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Revised by Ben and Abbey.

The Ross Rifle


  • The Ross rifle was a bolt-action rifle produced in Canada from 1903 until the middle of the First World War
  • Although it was an awesome marksman rifle, it jammed easy and wasn’t suited for trench warfareStill favored by snipers.
    • The Ross rifle weighted 9 lbs was about 60 inches long with the bayonet attached made it unwieldy and unsuited for trench warfare. In the summer of 1916 the rifle was withdrawn from service and
    • by mid-Sept Canadians were rearmed with the British-made Lee-Enfield.
    • Ross rifles were used once again in the Second World War

The History:

The origins of the Ross rifle lie in the late-1890s patents of the noble Canadian Sir Charles Ross, who developed his own pattern of the straight pull rifles. It was broadly based on the Austrian Mannlicher M1890 / 1895 system. British and Canadian forces tested Ross rifles circa 1900-1901, but these rifles, while being quite fast in action, completely failed the reliability tests they were put through. The only fact that Britain refused to supply Canada with enough Lee-Enfield rifles during the second Boer war resulted in adoption of the .303 caliber Ross Mark I rifle in 1902. First rifles were delivered to Canadian military and Royal Canadian Mounted Police in 1905. These rifles were manufactured in Quebec at the Ross Rifle Co. In 1907, Ross introduced a slightly improved Mark II rifle. Between 1907 and 1912, Ross turned out several star-marked modifications of the basic mark II pattern, which differed in barrel lengths, safety arrangements and other such minor modifications. In the summer of 1911 Canadian army introduced the Mark III Ross rifle, also known as Model 1910. The overly complicated bolt system of all Marks of the rifle did not helped the proper maintenance n the field, which also compromised reliability. The worst thing about the Ross system, however, was that its bolt could be eventually assembled in the wrong order, and in this case rifle could be assembled and then fired with the bolt not locked to the receiver which lead to disastrous results to both shooter and rifle. On the other hand, most Ross rifles were inherently accurate and served well as a sporter and even match rifles. After the end of First World War, most military Ross rifles were replaced in Canadian service with famous SMLE Mark III rifles of British origins, but made in Canada.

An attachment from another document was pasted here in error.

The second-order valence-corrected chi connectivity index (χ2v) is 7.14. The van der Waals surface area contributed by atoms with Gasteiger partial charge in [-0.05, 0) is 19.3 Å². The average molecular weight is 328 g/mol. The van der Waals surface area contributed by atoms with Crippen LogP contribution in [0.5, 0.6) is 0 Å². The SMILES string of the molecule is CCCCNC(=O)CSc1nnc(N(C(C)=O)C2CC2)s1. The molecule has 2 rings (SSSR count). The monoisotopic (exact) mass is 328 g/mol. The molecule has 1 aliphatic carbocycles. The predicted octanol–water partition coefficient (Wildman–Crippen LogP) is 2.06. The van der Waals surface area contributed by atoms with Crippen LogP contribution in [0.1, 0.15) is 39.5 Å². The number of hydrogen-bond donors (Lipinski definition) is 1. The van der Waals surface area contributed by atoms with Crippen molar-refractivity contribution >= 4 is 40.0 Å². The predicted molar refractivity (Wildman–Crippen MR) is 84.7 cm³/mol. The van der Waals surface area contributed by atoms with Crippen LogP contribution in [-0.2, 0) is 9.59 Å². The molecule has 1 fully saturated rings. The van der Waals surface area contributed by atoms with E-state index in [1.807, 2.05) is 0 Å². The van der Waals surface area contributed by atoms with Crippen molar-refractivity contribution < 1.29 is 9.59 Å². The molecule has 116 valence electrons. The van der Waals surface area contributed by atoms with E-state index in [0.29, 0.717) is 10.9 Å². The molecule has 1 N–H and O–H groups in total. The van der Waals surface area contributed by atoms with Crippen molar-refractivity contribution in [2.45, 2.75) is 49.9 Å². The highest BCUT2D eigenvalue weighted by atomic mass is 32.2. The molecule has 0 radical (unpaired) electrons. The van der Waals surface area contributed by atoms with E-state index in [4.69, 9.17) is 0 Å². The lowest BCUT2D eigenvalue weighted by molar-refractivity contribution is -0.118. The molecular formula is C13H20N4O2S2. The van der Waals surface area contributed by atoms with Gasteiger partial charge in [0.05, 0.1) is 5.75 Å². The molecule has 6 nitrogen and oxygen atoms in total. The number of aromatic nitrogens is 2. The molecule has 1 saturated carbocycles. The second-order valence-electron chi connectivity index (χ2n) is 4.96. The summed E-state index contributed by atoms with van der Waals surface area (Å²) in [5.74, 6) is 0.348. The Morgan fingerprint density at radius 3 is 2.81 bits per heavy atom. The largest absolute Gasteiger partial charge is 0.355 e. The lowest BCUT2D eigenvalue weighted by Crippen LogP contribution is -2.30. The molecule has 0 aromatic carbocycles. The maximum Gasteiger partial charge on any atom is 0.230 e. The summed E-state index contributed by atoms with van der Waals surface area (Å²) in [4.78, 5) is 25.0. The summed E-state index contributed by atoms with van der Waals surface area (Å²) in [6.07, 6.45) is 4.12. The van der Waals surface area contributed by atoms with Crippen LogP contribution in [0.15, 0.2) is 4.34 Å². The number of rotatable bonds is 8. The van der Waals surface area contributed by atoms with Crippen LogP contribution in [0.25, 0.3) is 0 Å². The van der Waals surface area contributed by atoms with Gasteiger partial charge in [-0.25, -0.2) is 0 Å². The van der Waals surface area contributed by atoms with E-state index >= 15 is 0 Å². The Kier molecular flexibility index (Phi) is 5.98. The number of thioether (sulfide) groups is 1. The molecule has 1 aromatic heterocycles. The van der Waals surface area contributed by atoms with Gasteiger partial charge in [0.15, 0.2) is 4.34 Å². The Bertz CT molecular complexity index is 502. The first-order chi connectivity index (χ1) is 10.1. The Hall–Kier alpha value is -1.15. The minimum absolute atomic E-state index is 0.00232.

The Flaws:

At the Second Battle of Ypres in April 1915, the Ross Rifle’s flaws were shown.
The bayonet had a tendency to fly off when the rifle shot. The bayonet was not assembled sterdy by the makers which also made it easier to become dislodged when attacking an opponent.
The bolt could also be taken apart for cleaning and would unintentionally be reassembled so that the bolt was not locked but a round could still be fired, sending the bolt straight back in to the shooters face, often causing serious injury or death.
In the summer of 1916 the rifle was withdrawn from service and
by mid-Sept Canadians were rearmed with the British-made Lee-Enfield.
The Mark 3 Ross rifle was supplied to the Royal Canadian Navy, the Veteran's Guard of Canada, coastal defenseunits,
training depots, the British Home Guard London Fire Brigade, Port of London Authority Police and the Soviets.

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  • There were 420 000 Ross Rifles made.
  • The first 1000 rifles were given to the Royal Northwest Mounted Police for testing. Routine inspection before operational testing found 113 defects bad enough to warrant rejection.
  • The inventor of the Ross Rifle was a man by the name of Sir Charles Henry Augustus Frederick Lockhart Ross.

Historical Significance

Soldiers were left defenceless, and therefore took Lee-Enfield rifles from the dead British soldiers.

New guns were issued to Canadian troops in 1916.

His recommendation of the defective weapon being one of his failures, Sam Hughes was later fired by Prime Minister Robert Borden.

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The above video shows actual footage of the Ross Rifle in use during WWII.